LAJOIE, JEANNE (baptized Marie-Jeanne-Alberta), teacher; b. 2 Feb. 1899 in Lefaivre, Ont., one of the 12 children of Damien Lajoie, a joiner, and Alexina Proulx; d. unmarried 2 March 1930 in Montreal.
Marie-Jeanne Lajoie (as she was called until about 1922) did not start attending school until she was eight because of poor health. Illness would later prevent her from writing her high-school entrance examinations. Nonetheless, at 13 she began taking piano lessons and at 15 she obtained a diploma in stenography from an academy in Montreal. In 1919 she became housekeeper for her brother Élias, the parish priest at Vars, Ont. Her objective was to be a teacher and in 1921 she was hired to take over, from February to June, a class with four students in a separate school in the Sudbury district near Warren. She went next to a public school near Azilda, where she had some 60 students, before moving to a school at Naughton in September 1922. She left, however, at the end of October, fatigued and complaining of depression. In March 1923, having recovered from what she called a “breakdown,” she took on a class at Blezard Valley. At the English-French summer model school in Ottawa in 1922, she had obtained an English-French district certificate, which qualified her to teach for a year in a dual-language school. In the summer of 1923 she attended a month-long academic course at the English-French model school in Vankleek Hill. That September, shortly before her certificate was renewed, she accepted a position to teach French at St John School, one of two separate schools (neither of them officially designated as bilingual) in Pembroke, an Ottawa valley town with a large francophone population.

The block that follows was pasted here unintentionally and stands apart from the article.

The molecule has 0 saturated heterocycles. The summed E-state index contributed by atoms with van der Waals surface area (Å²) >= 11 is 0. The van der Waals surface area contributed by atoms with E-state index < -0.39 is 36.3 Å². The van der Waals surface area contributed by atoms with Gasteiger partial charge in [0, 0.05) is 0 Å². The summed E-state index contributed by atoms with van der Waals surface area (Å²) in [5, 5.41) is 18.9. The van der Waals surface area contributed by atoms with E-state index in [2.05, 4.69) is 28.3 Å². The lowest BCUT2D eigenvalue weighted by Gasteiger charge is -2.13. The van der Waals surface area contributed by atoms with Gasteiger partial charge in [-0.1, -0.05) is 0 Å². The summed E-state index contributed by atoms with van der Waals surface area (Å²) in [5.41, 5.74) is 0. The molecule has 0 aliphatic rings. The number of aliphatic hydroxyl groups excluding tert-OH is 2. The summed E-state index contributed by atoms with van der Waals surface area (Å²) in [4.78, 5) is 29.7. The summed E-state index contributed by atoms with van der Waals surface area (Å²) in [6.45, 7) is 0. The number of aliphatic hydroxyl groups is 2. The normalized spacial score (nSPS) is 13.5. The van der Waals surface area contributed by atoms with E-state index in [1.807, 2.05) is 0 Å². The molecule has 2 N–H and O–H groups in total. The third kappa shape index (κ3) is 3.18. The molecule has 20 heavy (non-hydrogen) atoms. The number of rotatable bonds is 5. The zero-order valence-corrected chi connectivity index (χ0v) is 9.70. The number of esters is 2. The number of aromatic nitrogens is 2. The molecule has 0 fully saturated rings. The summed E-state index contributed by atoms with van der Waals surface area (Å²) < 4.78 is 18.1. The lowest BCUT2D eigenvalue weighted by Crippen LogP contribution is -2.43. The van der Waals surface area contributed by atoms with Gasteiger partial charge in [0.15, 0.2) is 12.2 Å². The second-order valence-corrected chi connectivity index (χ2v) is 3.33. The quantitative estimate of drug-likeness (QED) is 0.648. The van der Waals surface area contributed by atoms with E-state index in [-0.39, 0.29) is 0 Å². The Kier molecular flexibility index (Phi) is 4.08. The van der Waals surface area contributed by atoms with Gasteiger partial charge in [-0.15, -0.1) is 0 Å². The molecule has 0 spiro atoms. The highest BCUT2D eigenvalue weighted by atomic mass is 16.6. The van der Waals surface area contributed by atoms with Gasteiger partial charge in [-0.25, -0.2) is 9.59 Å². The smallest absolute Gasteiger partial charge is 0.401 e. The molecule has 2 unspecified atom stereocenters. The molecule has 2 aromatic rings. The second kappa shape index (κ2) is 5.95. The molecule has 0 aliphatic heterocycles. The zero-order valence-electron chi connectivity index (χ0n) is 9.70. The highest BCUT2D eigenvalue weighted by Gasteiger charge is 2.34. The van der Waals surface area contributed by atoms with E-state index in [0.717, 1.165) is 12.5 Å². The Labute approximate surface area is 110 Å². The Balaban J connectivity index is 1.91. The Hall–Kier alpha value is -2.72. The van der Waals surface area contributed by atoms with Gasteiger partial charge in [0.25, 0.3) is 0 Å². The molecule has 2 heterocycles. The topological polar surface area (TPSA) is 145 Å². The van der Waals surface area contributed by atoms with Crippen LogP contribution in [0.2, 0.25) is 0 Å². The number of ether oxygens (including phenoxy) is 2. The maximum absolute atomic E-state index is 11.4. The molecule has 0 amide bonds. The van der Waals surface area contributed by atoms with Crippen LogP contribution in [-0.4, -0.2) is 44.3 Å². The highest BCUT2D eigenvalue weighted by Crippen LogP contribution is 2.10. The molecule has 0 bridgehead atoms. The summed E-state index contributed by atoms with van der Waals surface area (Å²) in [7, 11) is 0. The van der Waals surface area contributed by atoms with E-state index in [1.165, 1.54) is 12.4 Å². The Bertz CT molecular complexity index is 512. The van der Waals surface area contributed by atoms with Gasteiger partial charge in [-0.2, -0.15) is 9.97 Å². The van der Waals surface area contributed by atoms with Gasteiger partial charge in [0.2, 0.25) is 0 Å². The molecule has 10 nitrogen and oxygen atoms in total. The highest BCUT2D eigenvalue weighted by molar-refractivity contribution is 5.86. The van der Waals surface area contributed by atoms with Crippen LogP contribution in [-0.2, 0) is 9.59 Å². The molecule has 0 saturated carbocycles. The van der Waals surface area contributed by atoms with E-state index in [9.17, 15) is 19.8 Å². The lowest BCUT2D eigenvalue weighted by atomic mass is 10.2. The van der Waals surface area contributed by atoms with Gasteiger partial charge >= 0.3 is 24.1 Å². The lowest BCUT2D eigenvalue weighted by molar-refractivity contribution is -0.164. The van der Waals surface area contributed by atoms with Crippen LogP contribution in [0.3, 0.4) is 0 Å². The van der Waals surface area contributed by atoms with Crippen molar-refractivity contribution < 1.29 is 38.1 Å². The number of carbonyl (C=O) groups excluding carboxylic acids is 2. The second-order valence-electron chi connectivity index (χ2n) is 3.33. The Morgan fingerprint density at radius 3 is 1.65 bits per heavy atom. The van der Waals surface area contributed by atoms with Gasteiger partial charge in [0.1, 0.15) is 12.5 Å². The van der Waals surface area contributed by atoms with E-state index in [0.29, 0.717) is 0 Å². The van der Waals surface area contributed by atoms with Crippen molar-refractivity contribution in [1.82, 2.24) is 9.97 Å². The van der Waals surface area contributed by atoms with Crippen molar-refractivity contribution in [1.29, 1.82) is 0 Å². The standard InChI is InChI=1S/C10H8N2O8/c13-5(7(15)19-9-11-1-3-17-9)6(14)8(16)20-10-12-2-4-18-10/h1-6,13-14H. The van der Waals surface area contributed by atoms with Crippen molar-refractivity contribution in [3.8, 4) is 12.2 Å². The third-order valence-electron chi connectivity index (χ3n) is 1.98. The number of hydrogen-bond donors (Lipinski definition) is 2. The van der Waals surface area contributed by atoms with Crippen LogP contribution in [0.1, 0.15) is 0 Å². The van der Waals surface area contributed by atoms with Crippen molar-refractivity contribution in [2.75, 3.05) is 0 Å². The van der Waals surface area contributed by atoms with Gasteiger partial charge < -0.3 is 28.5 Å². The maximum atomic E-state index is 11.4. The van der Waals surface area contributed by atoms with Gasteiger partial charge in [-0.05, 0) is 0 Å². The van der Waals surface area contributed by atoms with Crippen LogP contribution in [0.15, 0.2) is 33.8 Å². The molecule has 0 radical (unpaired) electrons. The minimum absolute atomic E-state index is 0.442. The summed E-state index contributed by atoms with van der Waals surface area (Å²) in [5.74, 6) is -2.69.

St John School, where the majority of students were French-speaking, had been opened in early 1923 as a result of a campaign by the Cercle Lorrain. (Formed in 1916 and named for Narcisse-Zéphirin Lorrain, the first Roman Catholic bishop of Pembroke, this society promoted the interests of local francophones.) Under the provisions of and amendments to the province’s Regulation 17 [see Sir James Pliny Whitney*], French could not be used in the school as a language of communication and instruction beyond form 1 except by permission from inspectors. French reading, grammar, and composition could be subjects of study in forms 1 to 4 but for no more than one hour per day. Jeanne was hired to teach a regular class of some 30 French-speaking students and to provide one hour of instruction in French to a rotating group of students, also French-speaking, from other classes. Her arrival was not entirely welcome: the principal of the school, which was supervised by the Sisters of St Joseph, immediately told her it was “foolish” to teach children two languages. A few weeks later the inspector recommended to Pembroke’s school board that Jeanne’s classes be turned over to another teacher, a more highly qualified anglophone sister who also held an English-French certificate and who, despite lacking a mastery of French, had taught it the previous year. Bowing to pressure, in October 1923 the board decided to dismiss Jeanne. There is little doubt she had fuelled the controversy by seeking to teach in French for periods longer than allowed by Regulation 17.